Narcissism is a necessary trait when it applies to prioritizing one’s well-being, pursuing academic and professional goals, and maintaining clear boundaries in relationships. However, narcissism becomes problematic when someone persistently seeks appreciation or admiration, must always be the center of attention, and must always appear as the superior problem-solver due to one’s perceived exceptional skills and intelligence. Narcissists tend to expect special treatment from everybody with whom they interact, and they must always “be right” in any discussion. They also lack empathy, have a tendency toward mood swings, relationship problems, and are self-absorbed in their persona, which is actually a defense mechanism protecting their fragmented sense of self and their unresolved issues and insecurities. When narcissism becomes damaging to one’s romantic, familial, or professional relationships, it may be Narcissistic Personality Disorder.
Narcissistic Personality Disorder (NPD) is classified as one of the 10 personality disorders in the DSM-5. This disorder is characterized by an inflated sense of one’s own importance, a deep need for excessive validation of one’s superior status in all areas of one’s life, and a lack of empathy for others. Additionally, a person with narcissisim has very fragile self-esteem and hidden insecurities, which causes this person to be extremely vulnerable to the slightest criticism. A person with severe symptoms of NPD may make threats to those who confront one’s controlling behaviors and may become angry and disappointed when others do not adhere to one’s wishes and needs. When a person with NPD experiences relationship problems, the partner is always blamed.
Narcissistic Personality Disorder (NPD) has a poor prognosis for treatment, because the person does not consciously believe that he or she has a problem. Rather, a person with NPD firmly believes that one’s romantic partners, friends, coworkers, and family members are the cause of one’s problems. A person with NPD has zero insight about what lies beneath the superior facade. Typically, NPD is recognized by others, not the person with this disorder. The problem is that those who are closest to the person with NPD get caught up in the roller coaster of the NPD person’s relentless demands, gaslighting, mood swings, inconsistent behaviors, and lack of compassion. Others can feel like prisoners who cannot escape the NPD person’s domination of conversations, selfish demands, and withholding of love and support when one cannot get what he or she wants leading to further relationship problems.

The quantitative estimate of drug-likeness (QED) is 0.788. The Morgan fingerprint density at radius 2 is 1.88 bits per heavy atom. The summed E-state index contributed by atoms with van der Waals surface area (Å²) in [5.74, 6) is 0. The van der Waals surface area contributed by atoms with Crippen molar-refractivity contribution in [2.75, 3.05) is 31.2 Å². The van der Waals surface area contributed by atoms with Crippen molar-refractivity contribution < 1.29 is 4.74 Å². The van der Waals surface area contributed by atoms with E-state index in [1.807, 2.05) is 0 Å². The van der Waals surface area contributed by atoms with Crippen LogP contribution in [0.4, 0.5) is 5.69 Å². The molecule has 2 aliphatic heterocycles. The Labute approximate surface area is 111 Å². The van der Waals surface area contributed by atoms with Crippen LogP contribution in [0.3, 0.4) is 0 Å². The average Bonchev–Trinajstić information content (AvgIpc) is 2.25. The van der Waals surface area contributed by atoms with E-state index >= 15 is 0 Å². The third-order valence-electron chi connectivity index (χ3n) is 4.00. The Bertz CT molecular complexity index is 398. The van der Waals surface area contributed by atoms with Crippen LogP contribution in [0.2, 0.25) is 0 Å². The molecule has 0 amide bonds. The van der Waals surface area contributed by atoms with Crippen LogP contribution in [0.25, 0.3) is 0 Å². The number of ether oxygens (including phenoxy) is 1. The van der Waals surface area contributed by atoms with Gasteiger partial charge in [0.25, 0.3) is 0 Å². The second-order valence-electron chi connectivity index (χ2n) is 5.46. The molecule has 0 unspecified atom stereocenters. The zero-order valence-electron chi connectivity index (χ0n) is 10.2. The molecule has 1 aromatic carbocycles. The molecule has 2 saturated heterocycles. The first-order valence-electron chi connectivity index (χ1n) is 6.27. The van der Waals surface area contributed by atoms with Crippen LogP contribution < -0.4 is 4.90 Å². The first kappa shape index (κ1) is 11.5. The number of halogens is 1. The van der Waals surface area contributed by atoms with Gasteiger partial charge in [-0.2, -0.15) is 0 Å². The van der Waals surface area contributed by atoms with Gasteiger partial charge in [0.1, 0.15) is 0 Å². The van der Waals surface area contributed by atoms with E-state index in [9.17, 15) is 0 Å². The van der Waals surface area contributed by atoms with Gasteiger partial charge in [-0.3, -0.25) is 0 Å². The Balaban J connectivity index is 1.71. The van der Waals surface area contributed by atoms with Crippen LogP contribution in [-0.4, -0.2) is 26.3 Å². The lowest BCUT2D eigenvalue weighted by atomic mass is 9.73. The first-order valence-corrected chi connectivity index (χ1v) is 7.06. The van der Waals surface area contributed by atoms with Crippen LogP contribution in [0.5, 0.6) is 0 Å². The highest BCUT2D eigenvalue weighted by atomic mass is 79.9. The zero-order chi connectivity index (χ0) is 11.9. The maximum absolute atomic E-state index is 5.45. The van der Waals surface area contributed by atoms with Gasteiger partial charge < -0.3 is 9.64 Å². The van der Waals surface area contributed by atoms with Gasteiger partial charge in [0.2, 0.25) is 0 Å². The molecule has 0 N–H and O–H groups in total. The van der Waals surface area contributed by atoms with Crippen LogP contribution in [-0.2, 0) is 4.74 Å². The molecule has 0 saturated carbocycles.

Romanic Relationships and Nacrissistic Personality Disorder
If you can relate to many of the experiences, thoughts, and feelings described in the following paragraphs, then your partner may have Narcissistic Personality Disorder (NPD).
Relationship problems develop as your life is all about the NPD partner’s happiness and approval. Your own dreams and goals may slowly disappear or lose priority, because your life revolves around your partner’s goals. Your NPD partner will never admit that he or she is wrong and will never apologize. Mood swings along with any argument or confrontation will likely end up with you taking the blame for it. Everything is your fault, even if the situation is out of your control. You are continually told by your NPD partner that, if you would only change, things would be OK in your relationship. You waste so much energy explaining yourself, and your NPD partner may threaten to leave you exhibit mood swings or may give you the “silent treatment” as a means of control and protecting his or her fragile ego.
People with NPD thrive on their superiority and may often tell you that you are “crazy” or that you are “always doing the wrong thing.” The NPD partner’s sense of entitlement may cause you to question your own judgment, especially when it comes to leaving the relationship. You may believe that you are unworthy of having another relationship, because your self-esteem has become so low. Also, all of the gaslighting from the NPD partner makes you believe that the relationship problems are all your fault. To maintain superiority and control, your NPD partner may isolate you from friends and family members and may threaten to expose your “flaws” and “mental instability” to your coworkers, supervisor, or parents.